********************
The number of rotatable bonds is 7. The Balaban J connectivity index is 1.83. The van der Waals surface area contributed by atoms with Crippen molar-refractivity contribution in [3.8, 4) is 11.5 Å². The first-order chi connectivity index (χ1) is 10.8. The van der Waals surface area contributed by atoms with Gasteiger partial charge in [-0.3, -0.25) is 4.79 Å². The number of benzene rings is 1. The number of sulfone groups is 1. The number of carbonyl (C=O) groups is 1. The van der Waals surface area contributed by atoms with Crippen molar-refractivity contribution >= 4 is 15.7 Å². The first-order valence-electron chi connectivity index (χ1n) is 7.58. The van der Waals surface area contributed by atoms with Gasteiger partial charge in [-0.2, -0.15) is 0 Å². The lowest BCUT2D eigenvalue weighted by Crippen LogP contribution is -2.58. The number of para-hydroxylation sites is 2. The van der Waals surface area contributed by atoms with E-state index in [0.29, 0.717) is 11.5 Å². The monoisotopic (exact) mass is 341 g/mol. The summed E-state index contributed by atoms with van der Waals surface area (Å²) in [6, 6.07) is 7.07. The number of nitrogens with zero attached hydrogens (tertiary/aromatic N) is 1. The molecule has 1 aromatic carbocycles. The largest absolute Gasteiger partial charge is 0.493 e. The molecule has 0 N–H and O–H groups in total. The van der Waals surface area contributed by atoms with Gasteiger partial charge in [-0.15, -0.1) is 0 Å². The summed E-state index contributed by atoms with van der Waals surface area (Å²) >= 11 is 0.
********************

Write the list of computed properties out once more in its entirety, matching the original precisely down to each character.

The number of rotatable bonds is 7. The Balaban J connectivity index is 1.83. The van der Waals surface area contributed by atoms with Crippen molar-refractivity contribution in [3.8, 4) is 11.5 Å². The first-order chi connectivity index (χ1) is 10.8. The van der Waals surface area contributed by atoms with Gasteiger partial charge in [-0.3, -0.25) is 4.79 Å². The number of benzene rings is 1. The number of sulfone groups is 1. The number of carbonyl (C=O) groups is 1. The van der Waals surface area contributed by atoms with Crippen molar-refractivity contribution >= 4 is 15.7 Å². The first-order valence-electron chi connectivity index (χ1n) is 7.58. The van der Waals surface area contributed by atoms with Gasteiger partial charge in [-0.2, -0.15) is 0 Å². The lowest BCUT2D eigenvalue weighted by Crippen LogP contribution is -2.58. The number of para-hydroxylation sites is 2. The van der Waals surface area contributed by atoms with E-state index in [0.29, 0.717) is 11.5 Å². The monoisotopic (exact) mass is 341 g/mol. The summed E-state index contributed by atoms with van der Waals surface area (Å²) in [6, 6.07) is 7.07. The number of nitrogens with zero attached hydrogens (tertiary/aromatic N) is 1. The molecule has 1 aromatic carbocycles. The largest absolute Gasteiger partial charge is 0.493 e. The molecule has 0 N–H and O–H groups in total. The van der Waals surface area contributed by atoms with Gasteiger partial charge in [-0.15, -0.1) is 0 Å². The summed E-state index contributed by atoms with van der Waals surface area (Å²) >= 11 is 0.